With the help of Miep Gies (a secretary at Mr. Frank 's workplace), Miep's husband Jan, Mr. Kleiman (an employee of Mr. Frank's), and Mr. van... (full context)
Human Nature: Generosity and Greed Theme Icon
World War II: Fear, Suffering, and Hope Theme Icon
...to arouse suspicion by carrying suitcases). Anne's parents reveal that the family will hide in Mr. Frank 's office building, given that the few people who worked there were all sympathetic to... (full context)
...boxes full of the Franks' belongings. Mrs. Frank and Margot are overcome with exhaustion, but Mr. Frank and Anne set to work tidying up the Annex. They continue cleaning and unpacking for... (full context)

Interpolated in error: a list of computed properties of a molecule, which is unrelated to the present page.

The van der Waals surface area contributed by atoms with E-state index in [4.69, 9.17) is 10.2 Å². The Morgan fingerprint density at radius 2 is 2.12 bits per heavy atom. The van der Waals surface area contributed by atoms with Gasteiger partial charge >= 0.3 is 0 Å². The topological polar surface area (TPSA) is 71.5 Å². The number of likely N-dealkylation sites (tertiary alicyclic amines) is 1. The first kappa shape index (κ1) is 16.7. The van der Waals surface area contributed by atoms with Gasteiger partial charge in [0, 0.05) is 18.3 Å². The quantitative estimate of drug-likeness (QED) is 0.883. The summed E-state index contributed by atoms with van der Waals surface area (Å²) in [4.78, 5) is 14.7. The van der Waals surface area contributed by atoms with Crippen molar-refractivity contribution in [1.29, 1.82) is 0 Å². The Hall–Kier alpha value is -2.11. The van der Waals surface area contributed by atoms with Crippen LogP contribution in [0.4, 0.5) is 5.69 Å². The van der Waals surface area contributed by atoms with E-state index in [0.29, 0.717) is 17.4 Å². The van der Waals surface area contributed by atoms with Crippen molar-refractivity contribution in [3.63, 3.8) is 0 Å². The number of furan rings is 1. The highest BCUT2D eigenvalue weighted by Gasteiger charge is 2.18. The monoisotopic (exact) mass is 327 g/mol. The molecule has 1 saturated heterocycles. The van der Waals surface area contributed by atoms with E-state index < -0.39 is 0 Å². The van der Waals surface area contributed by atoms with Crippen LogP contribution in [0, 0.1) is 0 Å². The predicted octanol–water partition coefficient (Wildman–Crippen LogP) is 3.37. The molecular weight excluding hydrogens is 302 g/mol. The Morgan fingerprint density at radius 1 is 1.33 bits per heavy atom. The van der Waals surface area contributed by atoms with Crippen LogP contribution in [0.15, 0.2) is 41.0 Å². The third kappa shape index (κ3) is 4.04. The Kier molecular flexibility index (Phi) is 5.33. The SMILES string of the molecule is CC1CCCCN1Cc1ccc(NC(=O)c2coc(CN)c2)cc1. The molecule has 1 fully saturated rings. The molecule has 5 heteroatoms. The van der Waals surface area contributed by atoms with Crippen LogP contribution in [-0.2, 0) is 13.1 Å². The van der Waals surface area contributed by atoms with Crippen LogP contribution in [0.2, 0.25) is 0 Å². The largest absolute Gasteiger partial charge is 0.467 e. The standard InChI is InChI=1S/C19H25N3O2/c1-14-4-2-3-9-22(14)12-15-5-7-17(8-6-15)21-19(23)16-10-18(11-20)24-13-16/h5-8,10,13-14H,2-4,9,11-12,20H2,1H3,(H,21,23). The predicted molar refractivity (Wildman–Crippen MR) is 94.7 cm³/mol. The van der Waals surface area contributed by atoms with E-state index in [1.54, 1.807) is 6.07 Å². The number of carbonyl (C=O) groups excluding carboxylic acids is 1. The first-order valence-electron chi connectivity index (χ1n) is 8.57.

Inner Self, Outer Self, and Isolation Theme Icon
Growing Up Theme Icon
Love and Sexuality Theme Icon
World War II: Fear, Suffering, and Hope Theme Icon
...of the Annex devise a clever plan to send a message to a friend of Mr. Frank , in order to let him know that the Franks are still alive. (full context)
Inner Self, Outer Self, and Isolation Theme Icon
Growing Up Theme Icon
Human Nature: Generosity and Greed Theme Icon
World War II: Fear, Suffering, and Hope Theme Icon
...Anne's behavior – at dinner, Mrs. van Daan scolds Anne for not taking enough vegetables. Mr. Frank calmly replies that Mrs. van Daan is guilty of the same behavior. (full context)
Growing Up Theme Icon
Love and Sexuality Theme Icon
Human Nature: Generosity and Greed Theme Icon
World War II: Fear, Suffering, and Hope Theme Icon